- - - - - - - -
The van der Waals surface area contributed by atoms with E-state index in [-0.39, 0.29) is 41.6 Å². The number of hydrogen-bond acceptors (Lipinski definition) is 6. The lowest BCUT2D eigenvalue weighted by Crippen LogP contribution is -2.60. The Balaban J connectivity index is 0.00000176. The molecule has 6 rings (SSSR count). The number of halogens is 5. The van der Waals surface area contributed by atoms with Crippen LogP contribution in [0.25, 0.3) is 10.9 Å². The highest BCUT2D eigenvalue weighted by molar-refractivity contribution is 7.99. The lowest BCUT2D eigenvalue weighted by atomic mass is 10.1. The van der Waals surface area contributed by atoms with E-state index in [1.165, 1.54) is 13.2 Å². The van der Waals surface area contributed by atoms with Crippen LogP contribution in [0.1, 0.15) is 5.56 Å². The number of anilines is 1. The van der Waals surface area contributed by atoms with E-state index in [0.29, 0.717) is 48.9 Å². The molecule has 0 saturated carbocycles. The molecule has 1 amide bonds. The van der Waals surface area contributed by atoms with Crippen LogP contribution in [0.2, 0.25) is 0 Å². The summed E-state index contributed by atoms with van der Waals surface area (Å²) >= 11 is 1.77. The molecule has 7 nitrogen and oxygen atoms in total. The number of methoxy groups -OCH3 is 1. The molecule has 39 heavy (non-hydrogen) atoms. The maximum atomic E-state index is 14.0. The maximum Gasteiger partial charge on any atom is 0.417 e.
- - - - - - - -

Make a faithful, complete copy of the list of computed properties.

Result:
The van der Waals surface area contributed by atoms with E-state index in [-0.39, 0.29) is 41.6 Å². The number of hydrogen-bond acceptors (Lipinski definition) is 6. The lowest BCUT2D eigenvalue weighted by Crippen LogP contribution is -2.60. The Balaban J connectivity index is 0.00000176. The molecule has 6 rings (SSSR count). The number of halogens is 5. The van der Waals surface area contributed by atoms with Crippen LogP contribution in [0.25, 0.3) is 10.9 Å². The highest BCUT2D eigenvalue weighted by molar-refractivity contribution is 7.99. The lowest BCUT2D eigenvalue weighted by atomic mass is 10.1. The van der Waals surface area contributed by atoms with E-state index in [1.165, 1.54) is 13.2 Å². The van der Waals surface area contributed by atoms with Crippen LogP contribution in [0.1, 0.15) is 5.56 Å². The number of anilines is 1. The van der Waals surface area contributed by atoms with E-state index in [0.29, 0.717) is 48.9 Å². The molecule has 0 saturated carbocycles. The molecule has 1 amide bonds. The van der Waals surface area contributed by atoms with Crippen LogP contribution in [0.2, 0.25) is 0 Å². The summed E-state index contributed by atoms with van der Waals surface area (Å²) >= 11 is 1.77. The molecule has 7 nitrogen and oxygen atoms in total. The number of methoxy groups -OCH3 is 1. The molecule has 39 heavy (non-hydrogen) atoms. The maximum atomic E-state index is 14.0. The maximum Gasteiger partial charge on any atom is 0.417 e.